After an auction, a bond can be resold on a secondary market for a price higher than paid for at auction which is referred to as ‘selling at a premium’.

If the bond is sold at a lower price, it is referred to as ‘selling at a discount’. Treasury bonds have two values; the face value is the original buying priced used to calculate the coupon interest rate and the price value which is the price the bond was sold at in the secondary bond market.

The amount that you make on the bonds are going to depend on the face value of the bond, how much you purchase them for, and the interest rate of the bond. Regardless of how much you purchase the bond for, treasury bonds are never going to be a massive investment.

Buyers can hang on to their Treasury bonds and collect the interest until it reaches its maturity date.

For more aggressive investors, you may be interested in trading on the bond market.

Either way, a US Treasury bond is one of the least risky investment vehicles an investor can purchase, which is particularly important during times of recession when other investment values are declining in value.

There are several other kinds of bonds that you can choose from. Treasury bonds are going to be the safety, but you can also buy corporate bonds, municipal bonds, savings bonds, and several others. They are great ways to diversify your portfolio without having to put your money in risky stock investments.

Alternatives to Treasury Bonds

WorthyBonds.com

Worthy Bonds has taken the ease of the internet and applied it to corporate debt.

Worthy makes secured small business loans that are funded through their platform. All of these loans are secured through liquid assets, so they are some of the safest debt you can purchase.

You make money by investing as little as $10 on their site and receiving a solid 5% return on that money. On top of that, you can withdraw your money at any time. I told you they made it easy.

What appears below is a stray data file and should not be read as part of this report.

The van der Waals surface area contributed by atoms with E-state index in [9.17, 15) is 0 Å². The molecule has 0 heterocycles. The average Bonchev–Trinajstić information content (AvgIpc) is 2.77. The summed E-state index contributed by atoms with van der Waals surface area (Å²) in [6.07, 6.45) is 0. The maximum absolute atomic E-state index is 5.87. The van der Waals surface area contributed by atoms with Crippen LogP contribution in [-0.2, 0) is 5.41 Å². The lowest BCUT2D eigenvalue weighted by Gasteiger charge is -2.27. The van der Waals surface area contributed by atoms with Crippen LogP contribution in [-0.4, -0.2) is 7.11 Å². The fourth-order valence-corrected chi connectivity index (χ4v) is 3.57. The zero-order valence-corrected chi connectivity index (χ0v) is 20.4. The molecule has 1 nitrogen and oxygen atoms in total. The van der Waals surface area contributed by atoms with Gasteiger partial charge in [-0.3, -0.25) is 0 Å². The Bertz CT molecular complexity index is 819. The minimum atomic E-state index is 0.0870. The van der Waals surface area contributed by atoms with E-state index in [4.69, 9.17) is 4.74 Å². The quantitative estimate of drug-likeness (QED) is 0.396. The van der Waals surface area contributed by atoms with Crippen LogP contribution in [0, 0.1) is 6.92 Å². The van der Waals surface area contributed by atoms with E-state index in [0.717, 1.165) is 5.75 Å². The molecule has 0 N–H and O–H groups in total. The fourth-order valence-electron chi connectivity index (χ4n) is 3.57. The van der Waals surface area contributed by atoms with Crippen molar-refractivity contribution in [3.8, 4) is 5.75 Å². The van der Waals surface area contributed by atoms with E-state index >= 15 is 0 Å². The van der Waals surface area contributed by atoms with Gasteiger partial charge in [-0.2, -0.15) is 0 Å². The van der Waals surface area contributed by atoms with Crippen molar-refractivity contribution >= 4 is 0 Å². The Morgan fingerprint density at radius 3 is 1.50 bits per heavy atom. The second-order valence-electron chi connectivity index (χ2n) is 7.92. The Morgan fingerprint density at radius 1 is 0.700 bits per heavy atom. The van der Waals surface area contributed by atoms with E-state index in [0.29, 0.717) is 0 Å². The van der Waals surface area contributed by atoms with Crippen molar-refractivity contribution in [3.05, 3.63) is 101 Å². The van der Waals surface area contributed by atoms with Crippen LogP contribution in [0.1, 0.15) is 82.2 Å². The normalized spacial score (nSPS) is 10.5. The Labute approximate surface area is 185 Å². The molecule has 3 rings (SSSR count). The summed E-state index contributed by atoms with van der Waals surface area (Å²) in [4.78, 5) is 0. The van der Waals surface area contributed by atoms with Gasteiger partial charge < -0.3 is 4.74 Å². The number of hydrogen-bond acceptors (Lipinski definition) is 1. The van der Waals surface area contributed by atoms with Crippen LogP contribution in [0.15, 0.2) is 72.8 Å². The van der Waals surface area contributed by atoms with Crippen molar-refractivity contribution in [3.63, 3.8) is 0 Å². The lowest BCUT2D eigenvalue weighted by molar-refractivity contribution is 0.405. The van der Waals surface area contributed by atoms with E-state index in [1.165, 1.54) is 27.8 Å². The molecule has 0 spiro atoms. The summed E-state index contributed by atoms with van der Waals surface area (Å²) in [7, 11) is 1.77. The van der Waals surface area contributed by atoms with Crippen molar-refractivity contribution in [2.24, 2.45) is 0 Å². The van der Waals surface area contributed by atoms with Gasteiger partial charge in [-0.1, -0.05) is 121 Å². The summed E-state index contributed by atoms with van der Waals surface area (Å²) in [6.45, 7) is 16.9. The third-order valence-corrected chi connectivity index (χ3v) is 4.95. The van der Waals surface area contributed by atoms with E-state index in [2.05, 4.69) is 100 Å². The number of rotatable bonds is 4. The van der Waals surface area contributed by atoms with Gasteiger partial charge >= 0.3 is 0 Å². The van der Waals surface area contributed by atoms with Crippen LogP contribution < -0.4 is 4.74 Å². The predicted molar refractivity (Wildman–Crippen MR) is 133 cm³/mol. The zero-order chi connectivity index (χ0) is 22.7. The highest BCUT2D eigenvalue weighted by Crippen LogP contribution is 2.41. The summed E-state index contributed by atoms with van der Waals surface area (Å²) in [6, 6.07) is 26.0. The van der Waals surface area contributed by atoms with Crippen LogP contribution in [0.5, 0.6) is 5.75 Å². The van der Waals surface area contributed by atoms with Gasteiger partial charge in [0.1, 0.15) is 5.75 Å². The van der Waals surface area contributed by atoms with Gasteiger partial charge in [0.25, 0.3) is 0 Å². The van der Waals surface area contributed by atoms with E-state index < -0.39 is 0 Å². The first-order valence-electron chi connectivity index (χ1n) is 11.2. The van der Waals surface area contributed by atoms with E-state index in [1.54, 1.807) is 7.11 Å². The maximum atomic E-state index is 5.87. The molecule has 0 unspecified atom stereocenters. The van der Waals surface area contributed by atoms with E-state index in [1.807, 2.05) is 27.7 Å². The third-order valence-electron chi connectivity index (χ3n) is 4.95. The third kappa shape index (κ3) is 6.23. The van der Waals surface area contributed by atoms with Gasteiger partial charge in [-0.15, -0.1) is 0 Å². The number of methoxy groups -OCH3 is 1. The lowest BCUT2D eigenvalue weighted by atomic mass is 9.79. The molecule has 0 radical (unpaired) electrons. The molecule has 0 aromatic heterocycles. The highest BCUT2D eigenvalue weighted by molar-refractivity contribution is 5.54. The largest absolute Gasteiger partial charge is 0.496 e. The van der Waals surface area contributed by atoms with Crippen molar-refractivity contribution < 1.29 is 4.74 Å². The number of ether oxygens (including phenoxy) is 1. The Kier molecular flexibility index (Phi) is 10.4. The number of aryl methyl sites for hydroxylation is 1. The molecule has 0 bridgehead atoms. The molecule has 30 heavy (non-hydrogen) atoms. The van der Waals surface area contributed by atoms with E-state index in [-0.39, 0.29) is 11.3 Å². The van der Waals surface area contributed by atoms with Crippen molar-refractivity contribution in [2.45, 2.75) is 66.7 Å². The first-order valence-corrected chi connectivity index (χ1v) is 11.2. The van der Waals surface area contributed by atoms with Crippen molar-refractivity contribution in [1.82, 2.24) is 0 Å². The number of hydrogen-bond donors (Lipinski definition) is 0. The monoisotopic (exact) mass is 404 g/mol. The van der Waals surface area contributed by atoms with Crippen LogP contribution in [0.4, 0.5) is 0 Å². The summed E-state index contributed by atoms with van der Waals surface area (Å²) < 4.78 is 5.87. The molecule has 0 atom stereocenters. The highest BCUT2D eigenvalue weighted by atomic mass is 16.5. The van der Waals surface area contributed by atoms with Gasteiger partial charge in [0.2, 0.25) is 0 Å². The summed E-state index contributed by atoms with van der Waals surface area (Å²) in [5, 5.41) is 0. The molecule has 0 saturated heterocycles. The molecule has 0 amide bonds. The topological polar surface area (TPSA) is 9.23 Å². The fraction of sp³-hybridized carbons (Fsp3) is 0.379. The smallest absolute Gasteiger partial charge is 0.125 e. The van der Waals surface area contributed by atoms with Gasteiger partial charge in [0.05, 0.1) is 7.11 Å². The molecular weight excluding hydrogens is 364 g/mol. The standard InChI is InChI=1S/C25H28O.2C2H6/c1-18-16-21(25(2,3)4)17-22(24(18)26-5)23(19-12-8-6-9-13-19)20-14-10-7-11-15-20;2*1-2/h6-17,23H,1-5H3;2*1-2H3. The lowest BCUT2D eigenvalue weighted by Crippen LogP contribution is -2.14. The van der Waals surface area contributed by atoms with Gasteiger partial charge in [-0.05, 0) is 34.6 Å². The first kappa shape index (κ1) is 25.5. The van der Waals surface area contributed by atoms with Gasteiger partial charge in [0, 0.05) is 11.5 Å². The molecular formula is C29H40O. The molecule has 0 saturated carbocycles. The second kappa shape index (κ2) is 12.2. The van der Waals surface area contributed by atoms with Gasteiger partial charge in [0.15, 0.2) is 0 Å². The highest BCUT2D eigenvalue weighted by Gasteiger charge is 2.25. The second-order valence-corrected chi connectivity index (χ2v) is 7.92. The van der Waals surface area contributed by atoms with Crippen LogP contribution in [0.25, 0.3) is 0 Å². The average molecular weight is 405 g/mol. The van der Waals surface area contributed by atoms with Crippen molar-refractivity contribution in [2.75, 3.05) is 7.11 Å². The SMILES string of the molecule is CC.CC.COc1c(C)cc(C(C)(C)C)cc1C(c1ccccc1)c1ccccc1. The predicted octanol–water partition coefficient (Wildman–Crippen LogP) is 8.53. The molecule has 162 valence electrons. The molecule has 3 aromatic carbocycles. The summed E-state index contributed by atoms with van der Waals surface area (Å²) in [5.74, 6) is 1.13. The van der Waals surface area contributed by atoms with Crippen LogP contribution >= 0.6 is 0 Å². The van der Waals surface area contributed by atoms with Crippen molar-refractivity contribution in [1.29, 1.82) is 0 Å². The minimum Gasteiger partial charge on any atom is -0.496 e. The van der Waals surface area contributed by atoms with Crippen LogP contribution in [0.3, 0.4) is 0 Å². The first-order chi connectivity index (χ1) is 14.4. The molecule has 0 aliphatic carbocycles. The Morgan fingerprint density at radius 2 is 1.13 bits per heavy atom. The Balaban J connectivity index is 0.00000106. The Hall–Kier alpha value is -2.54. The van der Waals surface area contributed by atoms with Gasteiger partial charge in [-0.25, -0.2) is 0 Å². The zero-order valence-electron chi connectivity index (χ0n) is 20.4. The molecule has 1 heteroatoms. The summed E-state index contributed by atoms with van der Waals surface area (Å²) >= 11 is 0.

5% is much better than you can get with savings bonds and the money is not locked in place. Overall Worthy Bonds is a great alternative to the US Savings bond. Earn 5% Interest with Worthy

High-Yield Savings Accounts

Many people are needlessly forfeiting money by housing their savings with traditional brick-and-mortar banks rather than via online savings accounts.

Online savings accounts are able to offer much higher APY than brick-and-mortar banks because they don’t have nearly the amount of overhead costs as their physical counterparts. So, they pass along those savings (in part) to their customers.

For example, the APY for a savings account at a major national bank may only offer 0.10%. On the other hand, some online banks are currently offering 2.45% APY for their online savings accounts.

For a savings balance of $15,000, a 2.45% APY translates to an additional $372 a year by you doing absolutely nothing! Compare that to $15 interest gained on the same amount for an account earning 0.10% interest. The numbers speak for themselves.

One of our favorite online banks is CIT Bank, which offers some of the highest interest rates in the nation.

Visit CIT Bank

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About Ryan Guina

Ryan Guina is the founder and editor of Cash Money Life. He is a writer, small business owner, and entrepreneur. He served over 6 years on active duty in the USAF and is a current member of the IL Air National Guard.

Ryan started Cash Money Life in 2007 after separating from active duty military service and has been writing about financial, small business, and military benefits topics since then. He also writes about military money topics and military and veterans benefits at The Military Wallet.

Ryan uses Personal Capital to track and manage his finances. Personal Capital is a free software program that allows him to track his net worth, balance his investment portfolio, track his income and expenses, and much more. You can open a free account here.

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  1. Pauline Robinson says

    My wife and I own I-Bonds together (listed as husband or wife). If neither one of us is alive to cash these I-bonds in, how do we designate a beneficiary?